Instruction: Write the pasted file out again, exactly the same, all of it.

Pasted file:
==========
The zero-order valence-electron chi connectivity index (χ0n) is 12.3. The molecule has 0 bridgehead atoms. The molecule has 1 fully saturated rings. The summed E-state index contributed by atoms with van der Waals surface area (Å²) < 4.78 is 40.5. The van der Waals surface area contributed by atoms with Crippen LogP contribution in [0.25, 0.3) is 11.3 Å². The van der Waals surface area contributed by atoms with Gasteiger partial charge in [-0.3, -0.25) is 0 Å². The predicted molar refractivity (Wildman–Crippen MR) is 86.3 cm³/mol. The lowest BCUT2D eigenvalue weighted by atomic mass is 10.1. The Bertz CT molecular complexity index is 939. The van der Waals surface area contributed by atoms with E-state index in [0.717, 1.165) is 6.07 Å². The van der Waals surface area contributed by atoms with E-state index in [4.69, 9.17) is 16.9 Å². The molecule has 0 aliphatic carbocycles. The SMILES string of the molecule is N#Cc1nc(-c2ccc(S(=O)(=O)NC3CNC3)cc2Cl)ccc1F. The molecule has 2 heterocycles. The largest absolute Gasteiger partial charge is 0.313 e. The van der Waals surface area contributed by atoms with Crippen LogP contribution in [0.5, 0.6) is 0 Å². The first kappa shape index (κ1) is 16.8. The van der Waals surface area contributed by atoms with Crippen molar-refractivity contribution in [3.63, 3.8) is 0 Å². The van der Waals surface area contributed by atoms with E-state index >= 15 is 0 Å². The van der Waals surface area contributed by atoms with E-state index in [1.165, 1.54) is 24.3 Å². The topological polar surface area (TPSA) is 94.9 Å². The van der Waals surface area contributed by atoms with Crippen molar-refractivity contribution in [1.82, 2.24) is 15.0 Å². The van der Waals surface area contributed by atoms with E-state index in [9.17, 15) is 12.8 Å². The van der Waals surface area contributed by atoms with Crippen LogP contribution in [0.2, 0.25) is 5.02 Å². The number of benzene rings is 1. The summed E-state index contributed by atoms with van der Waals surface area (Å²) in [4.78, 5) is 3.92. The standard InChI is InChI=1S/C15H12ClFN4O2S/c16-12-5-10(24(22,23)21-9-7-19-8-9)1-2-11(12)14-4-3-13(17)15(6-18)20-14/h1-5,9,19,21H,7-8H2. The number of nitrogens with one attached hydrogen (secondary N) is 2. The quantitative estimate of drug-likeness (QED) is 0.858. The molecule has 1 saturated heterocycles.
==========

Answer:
The zero-order valence-electron chi connectivity index (χ0n) is 12.3. The molecule has 0 bridgehead atoms. The molecule has 1 fully saturated rings. The summed E-state index contributed by atoms with van der Waals surface area (Å²) < 4.78 is 40.5. The van der Waals surface area contributed by atoms with Crippen LogP contribution in [0.25, 0.3) is 11.3 Å². The van der Waals surface area contributed by atoms with Gasteiger partial charge in [-0.3, -0.25) is 0 Å². The predicted molar refractivity (Wildman–Crippen MR) is 86.3 cm³/mol. The lowest BCUT2D eigenvalue weighted by atomic mass is 10.1. The Bertz CT molecular complexity index is 939. The van der Waals surface area contributed by atoms with E-state index in [0.717, 1.165) is 6.07 Å². The van der Waals surface area contributed by atoms with E-state index in [4.69, 9.17) is 16.9 Å². The molecule has 0 aliphatic carbocycles. The SMILES string of the molecule is N#Cc1nc(-c2ccc(S(=O)(=O)NC3CNC3)cc2Cl)ccc1F. The molecule has 2 heterocycles. The largest absolute Gasteiger partial charge is 0.313 e. The van der Waals surface area contributed by atoms with Crippen LogP contribution in [0.5, 0.6) is 0 Å². The first kappa shape index (κ1) is 16.8. The van der Waals surface area contributed by atoms with Crippen molar-refractivity contribution in [3.63, 3.8) is 0 Å². The van der Waals surface area contributed by atoms with E-state index >= 15 is 0 Å². The van der Waals surface area contributed by atoms with E-state index in [1.165, 1.54) is 24.3 Å². The topological polar surface area (TPSA) is 94.9 Å². The van der Waals surface area contributed by atoms with Crippen molar-refractivity contribution in [1.82, 2.24) is 15.0 Å². The van der Waals surface area contributed by atoms with E-state index in [9.17, 15) is 12.8 Å². The van der Waals surface area contributed by atoms with Crippen LogP contribution in [0.2, 0.25) is 5.02 Å². The number of benzene rings is 1. The summed E-state index contributed by atoms with van der Waals surface area (Å²) in [4.78, 5) is 3.92. The standard InChI is InChI=1S/C15H12ClFN4O2S/c16-12-5-10(24(22,23)21-9-7-19-8-9)1-2-11(12)14-4-3-13(17)15(6-18)20-14/h1-5,9,19,21H,7-8H2. The number of nitrogens with one attached hydrogen (secondary N) is 2. The quantitative estimate of drug-likeness (QED) is 0.858. The molecule has 1 saturated heterocycles.